An environmental science degree equips you with essential skills that could lead to a job in the environment sector or a range of other occupations...
Jobs directly related to your degree include:
Jobs where your degree would be useful include:
Remember that many employers accept applications from graduates with any degree subject, so don't restrict your thinking to the jobs listed here. To find out what jobs would suit you, log in to My Prospects.
There are real benefits to gaining work experience and voluntary work in areas related to your choice of career and there are many opportunities related to environmental issues.
Working in a voluntary capacity in an environment-related role may often be the first step into more specialist, paid employment. Many students get involved in clubs and societies while still at university or take up volunteering roles with conservation organisations, such as The Wildlife Trusts , or become active in campaigning groups in their local area.
Volunteering gives you experience that is difficult to gain elsewhere and shows commitment. Some students attend conferences and debates on environmental concerns, subscribe to relevant magazines and journals or go travelling. All these experiences may be persuasive to an employer.
Search for placements and find out more about work experience and internships.
Typical employers for environmental science graduates include:
There are many vacancy sites for environmental volunteering jobs but the following also have paid graduate jobs across a range of related areas:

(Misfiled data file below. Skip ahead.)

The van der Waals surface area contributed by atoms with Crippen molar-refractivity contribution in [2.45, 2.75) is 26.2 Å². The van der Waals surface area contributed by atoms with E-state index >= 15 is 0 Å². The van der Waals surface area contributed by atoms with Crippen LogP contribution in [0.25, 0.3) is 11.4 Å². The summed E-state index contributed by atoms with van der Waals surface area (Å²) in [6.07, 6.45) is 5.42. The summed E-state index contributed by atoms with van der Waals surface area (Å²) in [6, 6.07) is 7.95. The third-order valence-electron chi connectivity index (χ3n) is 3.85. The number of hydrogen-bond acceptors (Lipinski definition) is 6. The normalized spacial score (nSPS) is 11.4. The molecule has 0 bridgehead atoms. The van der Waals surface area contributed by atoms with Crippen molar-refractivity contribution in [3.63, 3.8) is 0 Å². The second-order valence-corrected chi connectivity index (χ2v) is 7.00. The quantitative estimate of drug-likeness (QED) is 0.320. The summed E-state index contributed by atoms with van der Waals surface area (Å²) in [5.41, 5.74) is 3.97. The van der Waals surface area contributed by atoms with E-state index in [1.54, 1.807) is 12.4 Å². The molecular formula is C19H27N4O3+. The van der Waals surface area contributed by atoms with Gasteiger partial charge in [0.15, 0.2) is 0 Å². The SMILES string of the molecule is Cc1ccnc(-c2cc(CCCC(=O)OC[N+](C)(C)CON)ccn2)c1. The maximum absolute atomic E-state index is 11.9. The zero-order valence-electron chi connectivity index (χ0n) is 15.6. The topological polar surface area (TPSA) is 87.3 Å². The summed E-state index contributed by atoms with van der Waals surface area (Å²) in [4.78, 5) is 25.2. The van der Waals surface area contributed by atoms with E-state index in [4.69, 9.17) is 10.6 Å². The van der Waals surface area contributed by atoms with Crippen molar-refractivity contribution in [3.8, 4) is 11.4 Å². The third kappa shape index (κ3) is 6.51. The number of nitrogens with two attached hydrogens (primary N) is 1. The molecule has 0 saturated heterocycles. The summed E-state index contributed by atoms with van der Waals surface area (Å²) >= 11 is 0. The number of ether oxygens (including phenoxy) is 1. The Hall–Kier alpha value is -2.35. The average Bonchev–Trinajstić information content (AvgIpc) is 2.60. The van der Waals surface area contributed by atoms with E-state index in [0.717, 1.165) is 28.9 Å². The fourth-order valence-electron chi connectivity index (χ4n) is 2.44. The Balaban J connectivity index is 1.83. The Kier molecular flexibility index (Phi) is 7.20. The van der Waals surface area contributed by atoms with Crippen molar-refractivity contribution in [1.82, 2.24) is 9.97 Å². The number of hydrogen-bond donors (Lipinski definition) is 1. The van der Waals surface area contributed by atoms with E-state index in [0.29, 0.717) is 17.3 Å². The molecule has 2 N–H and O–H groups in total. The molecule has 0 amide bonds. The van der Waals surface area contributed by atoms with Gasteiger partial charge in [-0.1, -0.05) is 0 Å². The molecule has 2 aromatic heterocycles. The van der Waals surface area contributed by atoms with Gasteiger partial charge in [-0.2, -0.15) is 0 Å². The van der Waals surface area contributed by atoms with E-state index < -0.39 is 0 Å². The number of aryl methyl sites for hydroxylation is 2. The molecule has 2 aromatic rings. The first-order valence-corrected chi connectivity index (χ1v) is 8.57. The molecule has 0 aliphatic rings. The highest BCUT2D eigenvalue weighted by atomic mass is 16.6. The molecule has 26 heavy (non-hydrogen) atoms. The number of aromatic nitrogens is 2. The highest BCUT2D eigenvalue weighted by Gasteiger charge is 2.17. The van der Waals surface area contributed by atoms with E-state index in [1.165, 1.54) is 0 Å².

Studying environmental science provides you with very specific skills according to your particular course or specialist area. You will also develop a broader set of transferable skills, including:
Some environmental science graduates embark on further study to train for a particular career path, e.g. teaching or management, while others are supported by their employer to gain directly relevant professional qualifications. Studying at postgraduate level enhances your employability by increasing your research skills, specialist knowledge and communication skills.
Postgraduate courses may be aimed at developing knowledge of a particular specialist area or entering a sector, such as environmental health, where a postgraduate qualification is an essential requirement.
Almost 60% of environmental science graduates are employed in the UK or overseas six months after graduating. Around a fifth of graduates work in professional and technical occupations. Smaller percentages are employed in commercial, industrial and public sector management (10%) and scientific research and development (7%). Some directly relevant occupations taken up by graduates include environmental adviser, scientific officer, laboratory analyst and research editor.
Nearly 18% of environmental science graduates go on to undertake further study, with a further 7% combining work and study.
|Working and studying||7.2%|
|Retail, catering and bar work||20.6%|
|Associate professional and technical||19.9%|
|Commercial and public management||10.5%|
|Scientific research and development||7.4%|
For a detailed breakdown of what environmental, physical geographical and terrestrial sciences graduates are doing six months after graduation, see What Do Graduates Do?
Graduate destinations data from the Higher Education Statistics Agency.
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